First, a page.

What's wrong with Netflix?

Inside Netflix's plan to get the entire world watching
Inside Netflix's plan to get the entire world watching

What goes up must come down. Netflix investors are learning that the hard way this year.

Netflix (NFLX) was the best performer in the S&P 500 in 2015, surging nearly 130%. But shares are down more than 20% so far in 2016.

That makes Netflix the worst performer of the so-called FANG stocks of tech -- Facebook (FB), Amazon (AMZN), Netflix and Google (GOOGL), whose corporate name is now Alphabet.

Netflix's shares plunged last month after the streaming video king issued a forecast for international subscriber growth that underwhelmed Wall Street.

But does Netflix really have a problem attracting new customers? Or is it simply the case that the company has traded at an unsustainable price for way too long -- and that it is finally succumbing to gravity?

Related: Netflix's stock sinks on guidance

Even though Netflix has racked up a lot of buzz and critical acclaim for shows like "House of Cards," "Daredevil" and "Orange Is the New Black," investors are once again worried about the company's valuation.

Netflix trades for more than 330 times 2016 earnings estimates. That makes it the most expensive stock in the S&P 500 -- more than double the valuation of other pricey momentum stocks in the index such as Salesforce (CRM), Chipotle (CMG) and, yes, Amazon.

The premium price appears to be the biggest problem for Netflix -- not increased competition from Amazon, Hulu, Apple (AAPL) and others. (The BBC is even said to be working on a Netflix rival that's been dubbed Britflix.)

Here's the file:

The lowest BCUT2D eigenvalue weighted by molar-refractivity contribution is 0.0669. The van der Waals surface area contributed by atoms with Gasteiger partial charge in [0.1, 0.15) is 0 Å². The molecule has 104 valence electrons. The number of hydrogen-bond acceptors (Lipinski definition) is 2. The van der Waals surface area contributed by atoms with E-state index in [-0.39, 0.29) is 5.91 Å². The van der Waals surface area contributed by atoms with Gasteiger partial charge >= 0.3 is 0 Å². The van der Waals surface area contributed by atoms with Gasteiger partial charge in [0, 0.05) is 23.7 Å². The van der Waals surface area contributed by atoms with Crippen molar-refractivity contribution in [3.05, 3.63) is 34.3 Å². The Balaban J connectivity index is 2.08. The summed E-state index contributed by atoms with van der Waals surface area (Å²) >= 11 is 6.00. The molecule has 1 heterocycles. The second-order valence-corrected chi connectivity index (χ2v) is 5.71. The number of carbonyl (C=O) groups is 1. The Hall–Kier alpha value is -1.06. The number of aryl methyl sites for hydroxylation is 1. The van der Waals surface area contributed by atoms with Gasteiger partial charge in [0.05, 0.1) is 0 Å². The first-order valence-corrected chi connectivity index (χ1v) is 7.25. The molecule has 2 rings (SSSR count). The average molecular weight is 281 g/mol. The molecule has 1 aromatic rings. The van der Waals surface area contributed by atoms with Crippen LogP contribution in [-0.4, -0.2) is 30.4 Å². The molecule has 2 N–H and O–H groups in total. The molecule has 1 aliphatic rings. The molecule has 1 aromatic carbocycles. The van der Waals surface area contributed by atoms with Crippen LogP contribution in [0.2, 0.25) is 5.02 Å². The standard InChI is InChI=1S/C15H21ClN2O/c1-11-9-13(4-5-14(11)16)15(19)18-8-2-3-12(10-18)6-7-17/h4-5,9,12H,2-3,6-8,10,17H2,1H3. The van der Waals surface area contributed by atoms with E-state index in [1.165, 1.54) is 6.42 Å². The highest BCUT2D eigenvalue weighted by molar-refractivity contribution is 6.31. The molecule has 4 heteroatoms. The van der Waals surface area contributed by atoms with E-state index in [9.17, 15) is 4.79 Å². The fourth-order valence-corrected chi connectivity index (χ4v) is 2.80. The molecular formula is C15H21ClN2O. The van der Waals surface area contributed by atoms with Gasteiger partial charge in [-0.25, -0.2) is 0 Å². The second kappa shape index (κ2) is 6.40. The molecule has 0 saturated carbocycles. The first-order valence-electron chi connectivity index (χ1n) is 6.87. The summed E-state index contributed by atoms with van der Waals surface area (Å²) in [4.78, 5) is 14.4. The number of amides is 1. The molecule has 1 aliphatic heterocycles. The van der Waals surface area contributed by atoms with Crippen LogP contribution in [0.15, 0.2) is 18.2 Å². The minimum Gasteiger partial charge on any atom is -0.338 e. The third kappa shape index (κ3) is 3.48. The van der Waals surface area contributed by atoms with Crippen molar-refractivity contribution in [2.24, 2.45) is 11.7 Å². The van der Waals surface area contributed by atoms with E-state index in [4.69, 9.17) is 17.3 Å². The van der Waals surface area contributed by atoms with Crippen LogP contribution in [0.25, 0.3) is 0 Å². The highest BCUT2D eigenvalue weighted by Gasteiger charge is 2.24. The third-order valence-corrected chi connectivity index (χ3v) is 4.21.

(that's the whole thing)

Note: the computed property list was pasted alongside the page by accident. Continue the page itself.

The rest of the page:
It's important to remember that investors are still expecting huge growth from Netflix. Analysts are forecasting sales growth of nearly 30% this year and another 25% in 2017.

This isn't to say that Netflix's stock should come roaring back anytime soon. It has a lot to prove in order to live up to its lofty price.

Shares aren't cheap looking at 2017 forecasts either. Netflix is still valued at more than 85 times next year's profit projections.

But the so-called smart money on Wall Street is continuing to back Netflix despite this sticker shock inducing price.

Four of the five largest institutional owners of Netflix's stock -- mutual fund giants Capital Research & Management, Vanguard, Fidelity and T. Rowe Price -- added to their Netflix holdings in the first quarter according to data from FactSet Research.

So all the worries about more rivals entering the streaming video arena may be a little overdone. A lot of high-profile investors are continuing to bet on Netflix.

Just remember that the stock isn't for the faint of heart. Shares will, like Netflix's streaming service, occasionally get stuck in buffering mode.

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